Tuesday, October 31, 2006

Changing Your Mind = Not Allowed in Maryland

via Feministing, a Maryland appellate court decided that it's not rape if you consent to sex and decide or need to withdraw that consent during intercourse. The specific court decision [PDF] focuses on what a jury should have been told regarding this matter:

"JURY INSTRUCTIONS; COURT’S RESPONSE TO JURY QUESTION REGARDING WHETHER PRIOR CONSENT VITIATES CRIMINAL CHARACTER OF POST PENETRATION WITHDRAWAL OF CONSENT; BATTLE V. STATE, 287 MD. 675 (1980); QUESTION POSED BY JURY, “IF A FEMALE CONSENTS TO SEX INITIALLY AND, DURING THE COURSE OF THE SEX ACT TO WHICH SHE CONSENTED, FOR WHATEVER REASON, SHE CHANGES HER MIND AND THE . . . MAN CONTINUES UNTIL CLIMAX, DOES THE RESULT CONSTITUTE RAPE?” WAS NOT AMBIGUOUS AND THUS REQUIRED A SPECIFIC ANSWER AND, NOTWITHSTANDING WEIGHT OF AUTHORITY TO THE CONTRARY, SHOULD HAVE BEEN ANSWERED IN THE NEGATIVE UNDER THE MOST CURRENT MARYLAND LAW TO ADDRESS THE ISSUE."

The actual case itself is detailed in the PDF linked above, and is somewhat complicated, so you may want to read it for yourself. Much of the case for why this situation should be rape as outlined in the previous trial is also described.

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MeSH Tags: Maryland; Rape

3 Comments:

Blogger Craig said...

Actually, the appeals court held that it was already the law that consent cannot be withdrawn after penetration and that the law cannot be changed by a trial court:

It is currently a statement of Maryland law, that has neither been overruled nor commented upon negatively. Whether it should be revisited in light of the weight of authority to the contrary is a matter for the Maryland legislature or the Court of Appeals. Under Battle, no rape occurred if the jury found that the prosecutrix withdrew her prior consent after penetration. The trial judge was obliged to answer the jury’s questions and it should have been advised that, under Maryland law, the answer is “no” to the question, “If a female consents to sex initially and, during the course of the sex act to which she consented, for whatever reason, she changes her mind and the . . . man continues until climax, does the result constitute rape?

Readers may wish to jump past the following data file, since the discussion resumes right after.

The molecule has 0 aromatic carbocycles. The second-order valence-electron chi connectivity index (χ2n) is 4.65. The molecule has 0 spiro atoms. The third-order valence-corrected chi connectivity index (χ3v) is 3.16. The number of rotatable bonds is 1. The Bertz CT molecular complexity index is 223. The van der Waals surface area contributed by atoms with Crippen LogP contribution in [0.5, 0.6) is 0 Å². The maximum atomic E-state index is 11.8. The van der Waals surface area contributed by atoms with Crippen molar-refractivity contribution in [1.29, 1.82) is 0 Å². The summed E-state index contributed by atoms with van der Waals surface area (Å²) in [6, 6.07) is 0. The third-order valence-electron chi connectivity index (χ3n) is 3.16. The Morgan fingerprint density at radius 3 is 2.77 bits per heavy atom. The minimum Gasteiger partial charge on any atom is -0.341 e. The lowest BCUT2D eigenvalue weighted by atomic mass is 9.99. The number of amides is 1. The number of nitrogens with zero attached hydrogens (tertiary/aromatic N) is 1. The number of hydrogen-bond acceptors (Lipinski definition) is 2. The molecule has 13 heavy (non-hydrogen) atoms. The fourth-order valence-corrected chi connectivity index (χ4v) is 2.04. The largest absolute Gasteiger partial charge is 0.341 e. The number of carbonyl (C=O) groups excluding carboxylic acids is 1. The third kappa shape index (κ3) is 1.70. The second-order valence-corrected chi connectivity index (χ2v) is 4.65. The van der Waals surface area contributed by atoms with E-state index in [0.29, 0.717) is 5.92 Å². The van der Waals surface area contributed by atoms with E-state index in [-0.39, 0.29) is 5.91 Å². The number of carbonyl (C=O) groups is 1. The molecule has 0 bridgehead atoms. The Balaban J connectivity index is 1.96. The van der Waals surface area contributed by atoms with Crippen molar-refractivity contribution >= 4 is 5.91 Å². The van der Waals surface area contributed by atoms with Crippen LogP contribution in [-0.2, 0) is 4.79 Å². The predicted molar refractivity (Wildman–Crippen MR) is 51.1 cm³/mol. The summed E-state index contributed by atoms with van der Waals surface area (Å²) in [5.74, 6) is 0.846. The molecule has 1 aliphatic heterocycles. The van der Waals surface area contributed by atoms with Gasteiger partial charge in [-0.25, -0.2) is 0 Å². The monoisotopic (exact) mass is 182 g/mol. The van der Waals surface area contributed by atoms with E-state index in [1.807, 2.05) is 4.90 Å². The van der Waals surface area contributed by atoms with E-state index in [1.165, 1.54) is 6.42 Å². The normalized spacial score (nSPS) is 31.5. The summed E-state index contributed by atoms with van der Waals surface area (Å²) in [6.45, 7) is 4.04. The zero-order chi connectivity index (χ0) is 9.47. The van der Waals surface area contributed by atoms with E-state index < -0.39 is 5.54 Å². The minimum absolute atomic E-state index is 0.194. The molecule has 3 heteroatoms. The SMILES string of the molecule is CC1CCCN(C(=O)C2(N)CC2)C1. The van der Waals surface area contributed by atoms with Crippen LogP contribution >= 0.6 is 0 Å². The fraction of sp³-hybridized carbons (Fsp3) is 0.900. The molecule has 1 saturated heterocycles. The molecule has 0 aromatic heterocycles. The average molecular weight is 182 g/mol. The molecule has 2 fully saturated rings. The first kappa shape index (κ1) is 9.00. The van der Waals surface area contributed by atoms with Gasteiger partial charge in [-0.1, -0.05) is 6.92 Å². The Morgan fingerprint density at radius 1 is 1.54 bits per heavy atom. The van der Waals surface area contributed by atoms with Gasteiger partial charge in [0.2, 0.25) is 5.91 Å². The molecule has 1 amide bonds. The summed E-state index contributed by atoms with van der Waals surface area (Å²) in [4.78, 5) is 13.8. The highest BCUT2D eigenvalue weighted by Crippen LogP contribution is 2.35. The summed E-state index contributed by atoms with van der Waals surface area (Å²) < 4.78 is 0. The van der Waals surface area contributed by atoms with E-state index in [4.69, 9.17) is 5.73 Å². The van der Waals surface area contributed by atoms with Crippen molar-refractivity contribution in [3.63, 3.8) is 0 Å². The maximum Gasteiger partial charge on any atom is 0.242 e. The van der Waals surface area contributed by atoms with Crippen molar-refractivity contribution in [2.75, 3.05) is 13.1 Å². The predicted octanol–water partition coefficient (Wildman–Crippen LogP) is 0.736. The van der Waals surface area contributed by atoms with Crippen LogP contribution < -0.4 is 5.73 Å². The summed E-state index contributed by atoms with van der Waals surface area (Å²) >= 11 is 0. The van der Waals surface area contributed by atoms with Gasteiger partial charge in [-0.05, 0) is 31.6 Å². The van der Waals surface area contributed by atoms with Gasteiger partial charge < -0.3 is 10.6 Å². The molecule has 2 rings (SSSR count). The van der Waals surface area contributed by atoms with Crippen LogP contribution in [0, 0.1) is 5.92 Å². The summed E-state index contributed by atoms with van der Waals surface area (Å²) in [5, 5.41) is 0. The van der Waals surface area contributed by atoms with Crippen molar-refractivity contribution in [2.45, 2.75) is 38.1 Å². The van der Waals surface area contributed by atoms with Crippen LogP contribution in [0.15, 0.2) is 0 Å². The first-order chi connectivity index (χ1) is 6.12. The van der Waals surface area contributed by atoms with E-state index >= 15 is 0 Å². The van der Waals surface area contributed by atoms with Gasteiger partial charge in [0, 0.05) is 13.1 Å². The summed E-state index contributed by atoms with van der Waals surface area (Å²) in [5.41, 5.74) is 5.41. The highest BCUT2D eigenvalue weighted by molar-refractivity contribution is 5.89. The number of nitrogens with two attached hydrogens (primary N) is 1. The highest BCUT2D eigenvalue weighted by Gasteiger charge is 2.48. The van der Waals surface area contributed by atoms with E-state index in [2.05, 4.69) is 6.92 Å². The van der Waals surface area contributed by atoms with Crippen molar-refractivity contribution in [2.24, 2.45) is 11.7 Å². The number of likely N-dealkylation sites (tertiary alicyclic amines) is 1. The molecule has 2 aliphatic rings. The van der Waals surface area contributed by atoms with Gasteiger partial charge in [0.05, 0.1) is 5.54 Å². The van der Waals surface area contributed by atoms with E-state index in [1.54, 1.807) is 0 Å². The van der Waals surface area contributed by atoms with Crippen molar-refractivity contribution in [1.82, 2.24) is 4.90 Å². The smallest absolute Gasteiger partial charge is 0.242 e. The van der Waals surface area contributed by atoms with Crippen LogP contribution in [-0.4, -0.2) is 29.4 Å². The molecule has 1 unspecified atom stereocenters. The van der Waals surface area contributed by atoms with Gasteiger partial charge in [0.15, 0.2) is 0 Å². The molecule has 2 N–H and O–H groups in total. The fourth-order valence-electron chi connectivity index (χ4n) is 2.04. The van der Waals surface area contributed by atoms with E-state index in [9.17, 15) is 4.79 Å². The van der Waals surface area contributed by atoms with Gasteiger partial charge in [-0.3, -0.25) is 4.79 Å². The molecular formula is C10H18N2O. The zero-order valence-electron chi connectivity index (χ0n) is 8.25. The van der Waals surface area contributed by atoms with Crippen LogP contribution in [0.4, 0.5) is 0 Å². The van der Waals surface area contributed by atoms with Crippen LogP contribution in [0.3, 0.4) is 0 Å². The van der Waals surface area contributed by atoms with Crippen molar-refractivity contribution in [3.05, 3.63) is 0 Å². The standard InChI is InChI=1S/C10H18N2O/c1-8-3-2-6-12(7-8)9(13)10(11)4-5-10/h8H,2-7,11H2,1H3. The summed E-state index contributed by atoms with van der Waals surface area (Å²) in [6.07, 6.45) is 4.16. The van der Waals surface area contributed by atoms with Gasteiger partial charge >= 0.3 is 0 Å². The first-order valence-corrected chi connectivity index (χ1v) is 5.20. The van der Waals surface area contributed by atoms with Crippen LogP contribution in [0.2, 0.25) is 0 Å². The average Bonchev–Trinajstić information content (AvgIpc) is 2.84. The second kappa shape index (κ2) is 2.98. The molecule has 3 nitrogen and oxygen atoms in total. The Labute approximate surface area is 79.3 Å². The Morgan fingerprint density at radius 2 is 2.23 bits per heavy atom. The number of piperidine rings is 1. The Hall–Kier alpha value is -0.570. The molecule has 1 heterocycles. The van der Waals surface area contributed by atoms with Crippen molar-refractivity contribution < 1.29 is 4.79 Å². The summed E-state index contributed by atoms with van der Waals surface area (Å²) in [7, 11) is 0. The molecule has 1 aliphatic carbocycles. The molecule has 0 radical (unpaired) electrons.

I would note that this court was not the Court of Appeals but rather the lower Court of Special Appeals. The court concluded that the prior precedent did not permit post-penetration withdrawal of consent, and that only the Court of Appeals or the legislature can overrule a prior Court of Appeals decision.

In fact, the way the opinion is written suggests that the court wanted to invite such review, both as it so explicitly set forth the possibility of review and that it explained the "rationale" that motivated the prior law in a not-particularly-flattering way. If I had to guess, this opinion was issued by a judge who recognized that the law needed to be changed but also that neither this court nor the trial court had the authority to change it.

10:00 AM  
Blogger Rachel said...

Craig - Yes, the highlighted summary states that the jury should have been informed that this was the case. I'll be interested in seeing where this goes from here.

10:54 AM  
Blogger Craig said...

I'm not particularly familiar with Maryland procedural law, but I would guess that the state can file a petition to have the matter reviewed now by the Court of Appeals. That petition is, of course, discretionary, so the Court may decline to hear it (perhaps by deferring to the legislature). I am guessing the state has something like 10 or 30 days to make a decision.

11:15 AM  

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